SEC Arkansas Vanderbilt Basketball

Arkansas sophomore guard B.J. Young to enter 2013 NBA Draft

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Just two days after junior forward Marshawn Powell announced his intentions to enter the 2013 NBA Draft, Arkansas announced on Thursday afternoon that sophomore guard B.J. Young will do the same.

The St. Louis native was a second team All-SEC selection this season, posting averages of 15.2 points, 3.5 rebounds and 3.4 assists per game. Young (6-3, 180 pounds) started 25 of the 31 games in which he played, shooting 44.9% from the field and 22.7% from beyond the arc.

Young’s future at the pro level would be at the point and he played the position during his time in Fayetteville, but Young is seen by scouts as a combo guard at this stage in the evaluation process. Young withdrew his name from consideration before the mid-April deadline last season, and per NCAA rules a player is allowed to do so just once during their collegiate career.

“I met with B.J. and his father today and B.J. expressed his interest to enter his name in the NBA Draft,” Arkansas head coach Mike Anderson said in a statement released by the school.  “This is his dream and as a coach I encourage him to pursue that dream.

“I gave him the pros and cons of his decision and he chose to enter the draft.  B.J. has become a well-rounded player, leading us in scoring and assists and he became a more active rebounder.” ranks Young seventh among NCAA sophomores and 27th on its list of the top 100 prospects for the 2013 NBA Draft. Without Young the Razorbacks still have talent on the perimeter, led by rising junior Rashad Madden and rising senior Mardracus Wade, but this is a big loss for Mike Anderson.

Arkansas’ two commitments in the 2013 class are both big men (Moses Kingsley and Bobby Portis), so Young’s departure may lead to the staff looking to land a late addition on the perimeter.

Raphielle also writes for the NBE Basketball Report and can be followed on Twitter at @raphiellej.

SMU won’t appeal tournament ban, Brown suspension

Associated Press
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Last month the NCAA announced that due to rules violations found in their investigation of the SMU men’s basketball program, the team would be banned from postseason play in 2015-16 and head coach Larry Brown would be suspended for the first nine games of the 2015-16 season. With a team led by seniors Nic Moore and Markus Kennedy and just one player (Keith Frazier) being the subject of the investigation, it was assumed that SMU would at the very least appeal the postseason ban.

Friday, the school announced that while it will appeal some of the penalties handed down by the NCAA to the men’s basketball and men’s golf programs they will not appeal the postseason ban or Brown’s suspension.

“After careful consideration, however, we will not appeal the NCAA post-season ban on men’s basketball or partial season suspension of Head Men’s Basketball Coach Larry Brown,” SMU president R. Gerald Turner stated in the release. “Although we regret the severe impact on our student-athletes, the simple fact is that the NCAA penalty structure mandates at minimum a one-year post-season ban for the level of misconduct that occurred, in our case, when a former staff member completed an online high school course for a prospective student-athlete, committing academic misconduct.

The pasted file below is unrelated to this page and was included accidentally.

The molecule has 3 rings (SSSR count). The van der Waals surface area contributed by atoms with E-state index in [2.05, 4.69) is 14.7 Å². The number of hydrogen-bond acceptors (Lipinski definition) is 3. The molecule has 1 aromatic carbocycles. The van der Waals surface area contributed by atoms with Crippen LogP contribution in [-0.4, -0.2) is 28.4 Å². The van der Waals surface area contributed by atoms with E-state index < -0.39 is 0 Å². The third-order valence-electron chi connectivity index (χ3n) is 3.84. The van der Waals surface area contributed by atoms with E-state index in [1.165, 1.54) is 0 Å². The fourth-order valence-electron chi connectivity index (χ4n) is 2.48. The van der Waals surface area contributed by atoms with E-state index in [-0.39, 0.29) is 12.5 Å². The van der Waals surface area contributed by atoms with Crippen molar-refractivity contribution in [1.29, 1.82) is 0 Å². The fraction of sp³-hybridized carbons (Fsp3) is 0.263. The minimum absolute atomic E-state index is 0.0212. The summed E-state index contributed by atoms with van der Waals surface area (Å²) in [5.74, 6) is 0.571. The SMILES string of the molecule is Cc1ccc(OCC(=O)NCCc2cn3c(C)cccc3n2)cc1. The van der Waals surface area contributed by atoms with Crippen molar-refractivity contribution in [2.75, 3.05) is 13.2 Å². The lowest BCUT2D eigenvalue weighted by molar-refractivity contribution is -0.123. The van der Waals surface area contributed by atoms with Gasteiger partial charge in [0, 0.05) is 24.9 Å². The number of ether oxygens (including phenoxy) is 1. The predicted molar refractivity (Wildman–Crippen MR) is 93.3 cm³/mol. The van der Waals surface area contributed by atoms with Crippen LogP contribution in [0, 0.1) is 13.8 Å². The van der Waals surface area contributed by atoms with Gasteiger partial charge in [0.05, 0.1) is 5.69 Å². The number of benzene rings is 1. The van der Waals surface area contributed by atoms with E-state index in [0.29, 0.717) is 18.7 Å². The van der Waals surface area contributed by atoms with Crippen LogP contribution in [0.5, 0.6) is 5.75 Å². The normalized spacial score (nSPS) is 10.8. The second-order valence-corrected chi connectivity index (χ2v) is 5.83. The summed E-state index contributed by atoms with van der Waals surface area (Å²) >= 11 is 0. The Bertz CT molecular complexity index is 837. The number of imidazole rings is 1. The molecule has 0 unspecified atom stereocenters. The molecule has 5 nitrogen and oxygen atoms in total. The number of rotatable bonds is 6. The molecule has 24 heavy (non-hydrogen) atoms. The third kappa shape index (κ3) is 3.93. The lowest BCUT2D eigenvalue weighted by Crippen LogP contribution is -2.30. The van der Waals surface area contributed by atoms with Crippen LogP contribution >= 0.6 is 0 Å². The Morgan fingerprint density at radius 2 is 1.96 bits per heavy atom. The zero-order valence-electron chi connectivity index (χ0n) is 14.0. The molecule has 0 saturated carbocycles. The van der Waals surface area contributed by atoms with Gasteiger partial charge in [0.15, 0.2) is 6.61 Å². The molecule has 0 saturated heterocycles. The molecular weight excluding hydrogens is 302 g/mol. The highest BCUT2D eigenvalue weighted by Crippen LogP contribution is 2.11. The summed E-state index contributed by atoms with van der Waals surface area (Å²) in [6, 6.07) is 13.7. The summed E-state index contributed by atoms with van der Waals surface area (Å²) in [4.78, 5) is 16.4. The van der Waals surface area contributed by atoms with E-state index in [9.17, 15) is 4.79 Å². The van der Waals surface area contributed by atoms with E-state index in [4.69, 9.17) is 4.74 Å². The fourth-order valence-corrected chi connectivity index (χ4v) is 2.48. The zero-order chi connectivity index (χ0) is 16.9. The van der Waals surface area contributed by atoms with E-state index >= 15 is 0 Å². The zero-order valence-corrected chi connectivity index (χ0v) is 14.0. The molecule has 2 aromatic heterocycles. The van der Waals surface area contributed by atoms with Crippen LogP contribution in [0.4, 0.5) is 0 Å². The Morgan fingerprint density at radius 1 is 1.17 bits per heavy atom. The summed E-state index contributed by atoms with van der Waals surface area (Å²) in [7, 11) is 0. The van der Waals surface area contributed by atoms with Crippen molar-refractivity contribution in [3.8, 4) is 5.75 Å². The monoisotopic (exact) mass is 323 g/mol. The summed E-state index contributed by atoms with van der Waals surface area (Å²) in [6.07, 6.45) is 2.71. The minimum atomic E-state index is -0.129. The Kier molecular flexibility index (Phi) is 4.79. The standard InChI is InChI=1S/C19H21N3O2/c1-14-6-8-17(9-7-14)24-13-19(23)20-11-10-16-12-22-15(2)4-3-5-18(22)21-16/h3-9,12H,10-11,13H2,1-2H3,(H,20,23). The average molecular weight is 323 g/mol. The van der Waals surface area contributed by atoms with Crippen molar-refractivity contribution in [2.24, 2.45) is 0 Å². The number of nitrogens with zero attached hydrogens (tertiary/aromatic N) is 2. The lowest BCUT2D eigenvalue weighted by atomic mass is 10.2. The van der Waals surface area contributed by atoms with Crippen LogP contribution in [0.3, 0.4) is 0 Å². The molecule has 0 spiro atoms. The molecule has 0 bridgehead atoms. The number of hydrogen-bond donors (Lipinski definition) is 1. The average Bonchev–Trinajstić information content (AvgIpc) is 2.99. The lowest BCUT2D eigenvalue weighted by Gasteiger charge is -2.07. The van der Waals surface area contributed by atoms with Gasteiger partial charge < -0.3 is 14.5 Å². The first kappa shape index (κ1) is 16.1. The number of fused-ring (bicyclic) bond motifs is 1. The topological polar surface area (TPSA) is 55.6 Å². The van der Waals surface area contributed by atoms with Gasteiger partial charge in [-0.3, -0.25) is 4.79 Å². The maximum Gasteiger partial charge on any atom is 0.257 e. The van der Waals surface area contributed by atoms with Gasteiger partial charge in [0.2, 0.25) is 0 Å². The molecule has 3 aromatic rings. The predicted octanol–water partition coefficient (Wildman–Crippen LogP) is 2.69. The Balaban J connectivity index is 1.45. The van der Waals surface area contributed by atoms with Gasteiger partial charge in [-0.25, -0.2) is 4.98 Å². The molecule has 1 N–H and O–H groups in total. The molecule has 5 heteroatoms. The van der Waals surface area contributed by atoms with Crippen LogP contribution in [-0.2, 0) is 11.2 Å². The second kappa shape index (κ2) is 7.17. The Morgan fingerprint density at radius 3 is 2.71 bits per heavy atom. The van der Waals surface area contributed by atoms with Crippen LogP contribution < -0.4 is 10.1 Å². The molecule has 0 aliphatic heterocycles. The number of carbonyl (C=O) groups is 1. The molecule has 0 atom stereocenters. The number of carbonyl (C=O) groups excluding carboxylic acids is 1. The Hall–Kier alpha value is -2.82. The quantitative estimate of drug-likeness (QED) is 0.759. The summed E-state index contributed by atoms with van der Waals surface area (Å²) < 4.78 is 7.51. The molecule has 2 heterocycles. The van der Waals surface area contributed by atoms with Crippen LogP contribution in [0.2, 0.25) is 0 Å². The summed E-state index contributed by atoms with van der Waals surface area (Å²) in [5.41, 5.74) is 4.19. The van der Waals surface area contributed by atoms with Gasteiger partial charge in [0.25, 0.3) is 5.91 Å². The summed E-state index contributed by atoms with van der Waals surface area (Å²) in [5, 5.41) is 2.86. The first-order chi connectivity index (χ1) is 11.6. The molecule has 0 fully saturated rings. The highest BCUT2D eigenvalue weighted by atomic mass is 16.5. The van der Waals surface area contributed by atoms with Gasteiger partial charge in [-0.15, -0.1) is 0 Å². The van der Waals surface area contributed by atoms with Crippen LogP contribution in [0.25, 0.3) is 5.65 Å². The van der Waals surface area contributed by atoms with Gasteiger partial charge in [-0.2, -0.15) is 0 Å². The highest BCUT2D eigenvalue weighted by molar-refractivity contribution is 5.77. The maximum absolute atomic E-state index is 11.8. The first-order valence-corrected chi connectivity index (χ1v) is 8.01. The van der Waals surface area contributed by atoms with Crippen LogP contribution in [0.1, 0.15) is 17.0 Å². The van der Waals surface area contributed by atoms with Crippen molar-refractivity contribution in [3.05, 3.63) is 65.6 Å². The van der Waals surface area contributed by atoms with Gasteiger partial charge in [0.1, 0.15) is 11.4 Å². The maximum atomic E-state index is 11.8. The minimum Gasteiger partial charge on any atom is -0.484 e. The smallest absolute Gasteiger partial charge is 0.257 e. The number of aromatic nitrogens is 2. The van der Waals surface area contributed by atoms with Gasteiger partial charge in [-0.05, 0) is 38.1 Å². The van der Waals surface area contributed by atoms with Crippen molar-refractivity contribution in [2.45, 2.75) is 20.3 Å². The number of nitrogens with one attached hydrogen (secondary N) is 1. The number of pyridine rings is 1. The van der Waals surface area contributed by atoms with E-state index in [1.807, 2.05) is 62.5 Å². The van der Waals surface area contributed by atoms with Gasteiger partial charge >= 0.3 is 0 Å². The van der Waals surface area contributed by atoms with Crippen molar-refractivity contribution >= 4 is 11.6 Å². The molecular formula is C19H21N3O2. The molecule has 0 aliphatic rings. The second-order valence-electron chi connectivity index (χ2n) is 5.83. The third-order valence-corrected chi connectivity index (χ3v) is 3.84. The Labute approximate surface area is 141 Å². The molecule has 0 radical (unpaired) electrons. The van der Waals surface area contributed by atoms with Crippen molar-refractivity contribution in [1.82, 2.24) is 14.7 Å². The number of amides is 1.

“In addition, should we appeal this matter, the lengthy process and uncertainty during this period could harm many aspects of the program. Coach Brown and his staff also agree that it is in the best interests of the program to accept these sanctions and move forward.”

Among the penalties the school will appeal (with regards to the basketball program) are the “duration of scholarship losses” and how long the recruiting restrictions placed on the program will last, and the vacating of games Frazier played in during the 2013-14 season.

This a tough turn of events for players who had nothing to do with the violations, as they see their opportunity to return to the NCAA tournament taken away. As a result of the school’s decision, SMU’s season will end March 9 following their regular season finale against Cincinnati.

Kevin Marfo commits to George Washington

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Kevin Marfo committed to George Washington on Friday evening, announcing his decision on Twitter.

“I am grateful and appreciative to all the schools that recruited me. But I will be spending the next four years at George Washington University,” he tweeted.

This caps a successful week for Mike Lonergan on the recruiting trail. On Tuesday, GW landed a commitment from Darnell Rogers, a 5-foot-3 point guard. He is the son of former GW guard Shawnta Rogers, the 1999 Atlantic 10 Player of the Year. GW ends the week by adding a tenacious rebounder to a front court that graduates top rebounder Kevin Larsen after this season. Rogers and Marfo join power forward Collin Smith in the Class of 2016. Seton Hall transfer Jaren Sina will also be eligible in 2016-17.

He cut his list to 10 in August with Pittsburgh, Georgia Tech, Minnesota, Boston College, UMass, Saint Joseph’s, DePaul, Rhode Island and Providence all making the cut along wit the Colonials. He later trimmed the list to five finalists: BC, Providence, DePaul, GW and Rhode Island.

The Worcester Academy (Mass.) forward played for BABC this summer in the Nike EYBL, averaging 11.3 points and 8.8 rebounds per game.  The 6-foot-8 Marfo is listed as the No. 148 overall player in the Class of 2016 by Rivals.